Donnelly, a state assemblyman who is popular with the tea party, has repeatedly said this week that Neel Kashkari supported Shariah banking code when he was a senior official at the U.S. Treasury Department in 2008. On Facebook, Donnelly posted a link to a banking seminar hosted by the department during which Kashkari, a Hindu, delivered opening remarks.
"As far as I'm concerned, this type of stupidity disqualifies Tim Donnelly from being fit to hold any office, anywhere. Donnelly is no longer a viable option for California voters," Issa, who has endorsed Kashkari, said in a statement.
Aaron McLear, a spokesman for Kashkari, declined to comment on Donnelly's statements. He said the seminar at which Kashkari delivered remarks "was about how you can get capitalist free market principles into fundamentalist Islamic countries, not the opposite."
A Field Poll taken in April showed Donnelly with 17 percent support and Kashkari with 2 percent. Gov. Jerry Brown, a Democrat, is expected to easily win the top spot in the June 3 primary and advance to the November election.
Donnelly has continued to repeat the sentiments, even after apologizing during a live radio interview Wednesday for a Twitter message that accused Kashkari of "submission to" Shariah law, which has since been deleted.
Several posts on the topic remained live on Donnelly's Facebook page Thursday evening, including a link to the agenda for the 2008 event. Donnelly did not respond to a request for comment Thursday.
It is not the first time Donnelly has come under fire for topics related to race and ethnicity. He was elected to his conservative San Bernardino County district in 2010 after founding a branch of the Minuteman border patrol, which scours the U.S.-Mexico border in search of people attempting to enter the country illegally.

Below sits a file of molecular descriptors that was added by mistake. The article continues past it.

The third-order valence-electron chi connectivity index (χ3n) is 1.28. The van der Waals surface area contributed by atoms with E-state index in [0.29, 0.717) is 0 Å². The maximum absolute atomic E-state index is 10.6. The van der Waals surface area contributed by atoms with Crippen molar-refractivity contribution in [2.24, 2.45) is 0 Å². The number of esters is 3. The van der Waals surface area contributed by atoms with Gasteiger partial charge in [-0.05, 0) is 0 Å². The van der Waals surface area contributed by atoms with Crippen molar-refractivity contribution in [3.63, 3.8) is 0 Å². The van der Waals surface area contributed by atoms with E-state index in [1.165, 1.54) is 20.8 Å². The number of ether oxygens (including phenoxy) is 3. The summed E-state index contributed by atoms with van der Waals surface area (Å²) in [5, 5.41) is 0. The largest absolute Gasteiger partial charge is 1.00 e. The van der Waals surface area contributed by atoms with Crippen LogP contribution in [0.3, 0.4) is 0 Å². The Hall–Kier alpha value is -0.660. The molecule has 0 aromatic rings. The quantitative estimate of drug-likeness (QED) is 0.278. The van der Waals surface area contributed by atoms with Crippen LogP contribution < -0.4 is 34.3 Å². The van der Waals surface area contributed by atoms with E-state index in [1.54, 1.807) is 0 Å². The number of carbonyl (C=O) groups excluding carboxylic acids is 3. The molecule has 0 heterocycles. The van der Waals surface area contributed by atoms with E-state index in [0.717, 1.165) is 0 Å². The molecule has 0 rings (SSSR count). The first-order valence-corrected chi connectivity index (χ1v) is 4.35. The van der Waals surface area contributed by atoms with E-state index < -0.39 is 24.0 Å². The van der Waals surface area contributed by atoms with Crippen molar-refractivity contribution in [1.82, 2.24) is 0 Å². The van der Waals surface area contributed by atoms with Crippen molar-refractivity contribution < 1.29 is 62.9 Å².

In March he posted a Twitter message comparing President Barack Obama's gun control policies with those of dictators such as Adolf Hitler, Joseph Stalin and North Korea's Kim Jong Il.
Earlier this week, he was the lone vote in the state Assembly against a bill that prohibits state government departments from selling or displaying items with an image of the Confederate flag. Donnelly's vote prompted the Assembly Republican caucus to respond with a statement saying the flag "is a symbol of racism, violence, and oppression for many in our state."
Harmeet Dhillon, vice chairwoman of the state GOP, said Donnelly should apologize for his "bigoted" rhetoric.
"It is clearly exploiting fear of Muslims in the electorate," she said. "Because Kashkari is from India, he has brown skin, he has a different name. I think the attack is clearly aimed at exploiting voters who hold those prejudices."
Issa said that as a Lebanese Christian, he faced similar unfounded allegations from an opponent when he ran for Congress.
"It is crap like this that gives Republicans a bad name and there is no place in the Republican Party or in this race for someone like Tim Donnelly," he said.
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